Q & A with Editor & Publisher Kathy Jentz
How did you formalize your magazine idea concept?
After working for 15 years in association publishing (both trade and professional organizations), I was looking for an opportunity to strike out on my own. In my previous jobs, I had revamped a few magazines, launched several newsletters (both print and online), and oversaw web site designs.
I was a life-long gardener, but for the past 5 years or so I'd really caught the bug. Looking around I saw that the DC (MidAtlantic) region had a wonderful, rich gardening and farming community, but they were being ignored by national publications. Most stories you see on HGTV or in gardening magazines portray gardening in three parts of the country: the Northeast, deep South, and West Coast (esp. California). None of these stories on other areas applied to our local zones and it was frustrating. I began to formulate the idea of a local publication for gardeners with tips they could actually use - not just sigh over the pretty pictures or read only to think it was out of their abilities.
For about a year or two, I toyed with different format ideas (online vs print, newsletter vs full-color mag) and ran the numbers over and over. For a while I planned to do the "smart thing" and launch the publication while still at my current job and leave only when the income from the new business equaled at least one-third of my salary. My workload and long hours however never left me any time to do more than a few hours of research or writing a week. It became clear after six months of trying to squeeze in the new business on the side, that this was not going to realistically happen. Finally, I decided to take the plunge and gave notice at my last job - that ended on 12/31/04 and Washington Gardener began on 1/1/05.
What did you do to get the ball rolling on the startup process?
I began by building a brand identity by selecting the name, creating our logo, and getting our web site online (http://www.washingtongardener.com/). Shortly after the new year 2004, we launched our free enewsletter (http://subs.zinester.com/85920/). It goes out the 15th of each month and has completely different content than the magazine. We were able to get the word out quickly in online garden communities this way and had two issues of our enews, prior to the magazine launch in March/April 2004. It was supremely important to launch in early spring to capture the garden growing season here. If we had missed this window, I would have waited another year to launch. We work under very short and tight deadline schedules to keep the content timely for each issue.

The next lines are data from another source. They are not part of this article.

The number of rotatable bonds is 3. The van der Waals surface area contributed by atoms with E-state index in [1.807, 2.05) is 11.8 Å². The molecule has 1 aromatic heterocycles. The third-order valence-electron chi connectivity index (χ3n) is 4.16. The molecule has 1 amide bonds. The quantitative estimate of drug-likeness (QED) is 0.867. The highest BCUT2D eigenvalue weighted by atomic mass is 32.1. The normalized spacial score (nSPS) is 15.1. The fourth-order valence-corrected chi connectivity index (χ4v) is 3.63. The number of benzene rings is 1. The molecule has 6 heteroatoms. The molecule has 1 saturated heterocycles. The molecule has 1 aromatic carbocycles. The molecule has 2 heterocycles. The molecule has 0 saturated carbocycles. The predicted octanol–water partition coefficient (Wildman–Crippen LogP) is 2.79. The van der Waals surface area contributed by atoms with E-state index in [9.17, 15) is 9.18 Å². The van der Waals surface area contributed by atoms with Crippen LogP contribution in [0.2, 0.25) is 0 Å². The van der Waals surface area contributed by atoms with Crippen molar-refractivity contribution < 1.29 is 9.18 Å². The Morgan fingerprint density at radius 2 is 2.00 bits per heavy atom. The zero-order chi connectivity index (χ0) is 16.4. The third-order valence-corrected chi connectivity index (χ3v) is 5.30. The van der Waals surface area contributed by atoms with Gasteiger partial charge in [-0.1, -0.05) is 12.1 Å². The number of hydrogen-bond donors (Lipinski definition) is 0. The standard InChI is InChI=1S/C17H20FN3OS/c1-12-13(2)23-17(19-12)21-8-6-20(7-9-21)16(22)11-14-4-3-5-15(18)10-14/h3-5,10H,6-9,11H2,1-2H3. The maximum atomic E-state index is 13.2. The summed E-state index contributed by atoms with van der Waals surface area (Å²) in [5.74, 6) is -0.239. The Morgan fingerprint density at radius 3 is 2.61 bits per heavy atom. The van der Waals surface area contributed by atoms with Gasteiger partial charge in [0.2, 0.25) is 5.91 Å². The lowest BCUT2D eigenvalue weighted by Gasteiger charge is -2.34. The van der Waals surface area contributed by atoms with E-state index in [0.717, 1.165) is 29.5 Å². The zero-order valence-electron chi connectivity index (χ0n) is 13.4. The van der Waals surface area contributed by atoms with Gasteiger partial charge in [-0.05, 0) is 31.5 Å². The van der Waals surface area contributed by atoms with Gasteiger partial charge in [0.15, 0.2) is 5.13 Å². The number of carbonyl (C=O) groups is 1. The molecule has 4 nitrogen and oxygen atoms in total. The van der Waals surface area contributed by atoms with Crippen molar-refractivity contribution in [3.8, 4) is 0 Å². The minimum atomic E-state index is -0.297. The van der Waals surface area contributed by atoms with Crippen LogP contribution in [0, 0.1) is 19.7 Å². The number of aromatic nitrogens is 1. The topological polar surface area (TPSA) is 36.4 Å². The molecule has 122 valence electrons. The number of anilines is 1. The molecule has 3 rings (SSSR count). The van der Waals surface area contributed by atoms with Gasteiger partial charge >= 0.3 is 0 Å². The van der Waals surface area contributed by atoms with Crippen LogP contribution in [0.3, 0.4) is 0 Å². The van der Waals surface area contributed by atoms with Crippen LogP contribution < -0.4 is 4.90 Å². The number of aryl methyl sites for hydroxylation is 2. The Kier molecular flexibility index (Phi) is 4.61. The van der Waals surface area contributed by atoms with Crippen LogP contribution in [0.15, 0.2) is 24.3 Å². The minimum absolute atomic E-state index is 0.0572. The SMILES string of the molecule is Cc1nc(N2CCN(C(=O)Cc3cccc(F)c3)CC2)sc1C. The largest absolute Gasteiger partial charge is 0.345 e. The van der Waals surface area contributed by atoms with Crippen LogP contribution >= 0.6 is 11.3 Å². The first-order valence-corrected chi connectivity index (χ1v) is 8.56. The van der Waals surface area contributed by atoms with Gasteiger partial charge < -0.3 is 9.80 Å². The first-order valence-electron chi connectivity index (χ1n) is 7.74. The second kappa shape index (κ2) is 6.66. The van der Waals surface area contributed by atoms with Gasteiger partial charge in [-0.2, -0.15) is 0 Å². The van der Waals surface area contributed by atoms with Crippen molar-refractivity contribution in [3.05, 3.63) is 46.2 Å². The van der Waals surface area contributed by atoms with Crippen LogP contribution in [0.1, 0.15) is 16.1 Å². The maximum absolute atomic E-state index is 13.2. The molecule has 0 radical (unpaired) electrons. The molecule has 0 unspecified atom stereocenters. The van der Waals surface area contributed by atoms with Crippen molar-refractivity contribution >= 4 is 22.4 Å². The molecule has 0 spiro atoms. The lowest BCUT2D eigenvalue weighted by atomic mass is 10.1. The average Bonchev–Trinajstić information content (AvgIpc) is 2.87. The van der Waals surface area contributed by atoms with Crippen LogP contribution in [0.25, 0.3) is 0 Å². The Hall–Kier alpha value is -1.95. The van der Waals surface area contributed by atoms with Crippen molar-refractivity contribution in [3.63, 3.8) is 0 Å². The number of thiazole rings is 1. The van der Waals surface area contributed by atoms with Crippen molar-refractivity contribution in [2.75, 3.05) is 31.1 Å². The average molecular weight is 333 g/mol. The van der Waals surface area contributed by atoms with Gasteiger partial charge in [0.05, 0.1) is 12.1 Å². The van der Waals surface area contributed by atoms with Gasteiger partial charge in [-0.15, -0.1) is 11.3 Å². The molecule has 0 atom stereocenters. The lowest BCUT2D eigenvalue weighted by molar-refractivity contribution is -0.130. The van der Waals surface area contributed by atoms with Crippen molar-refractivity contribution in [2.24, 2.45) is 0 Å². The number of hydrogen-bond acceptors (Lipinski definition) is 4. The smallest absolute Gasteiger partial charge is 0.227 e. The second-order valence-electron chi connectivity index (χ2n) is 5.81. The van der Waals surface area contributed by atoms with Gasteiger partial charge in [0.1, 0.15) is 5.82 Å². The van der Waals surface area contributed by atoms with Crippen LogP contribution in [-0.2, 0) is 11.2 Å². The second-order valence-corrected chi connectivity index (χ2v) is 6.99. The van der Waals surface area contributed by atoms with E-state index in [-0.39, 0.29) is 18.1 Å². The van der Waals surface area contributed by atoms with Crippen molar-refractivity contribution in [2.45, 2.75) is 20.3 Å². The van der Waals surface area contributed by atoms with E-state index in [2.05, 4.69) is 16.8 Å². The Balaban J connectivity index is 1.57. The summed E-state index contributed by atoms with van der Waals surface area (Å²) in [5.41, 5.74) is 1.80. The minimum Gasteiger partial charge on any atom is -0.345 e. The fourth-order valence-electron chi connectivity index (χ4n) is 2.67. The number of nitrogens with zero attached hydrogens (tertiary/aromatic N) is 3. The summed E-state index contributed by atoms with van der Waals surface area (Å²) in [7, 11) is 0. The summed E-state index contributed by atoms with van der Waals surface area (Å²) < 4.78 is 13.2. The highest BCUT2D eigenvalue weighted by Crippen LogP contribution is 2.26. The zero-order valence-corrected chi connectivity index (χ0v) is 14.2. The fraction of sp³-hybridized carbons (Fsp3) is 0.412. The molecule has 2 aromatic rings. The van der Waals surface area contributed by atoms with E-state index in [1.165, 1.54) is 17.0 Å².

To get the word out and build recognition, I attended as many local gardening event as I could during the spring and early summer from big convention center exhibits to small-town festivals to historic garden tours, I set up tables and sold subscriptions and individual copies. Most of these events I was able to get in free in exchange for ad space in our publication or promotion in our enewsletter.
Our latest promotions include launching a blog that gives our readers a behind-the-scenes on the magazine (http://washingtongardener.blogspot.com/) and creating an online garden community with our list serv ([email protected]).
In addition, I have made numerous appearances on local gardening radio shows and I am starting to get many requests for speaking engagements. Personally, I do not think this is my strength, nor do I think this will have a direct impact on the publication's bottom-line, but it is something I will explore more in the next year or two.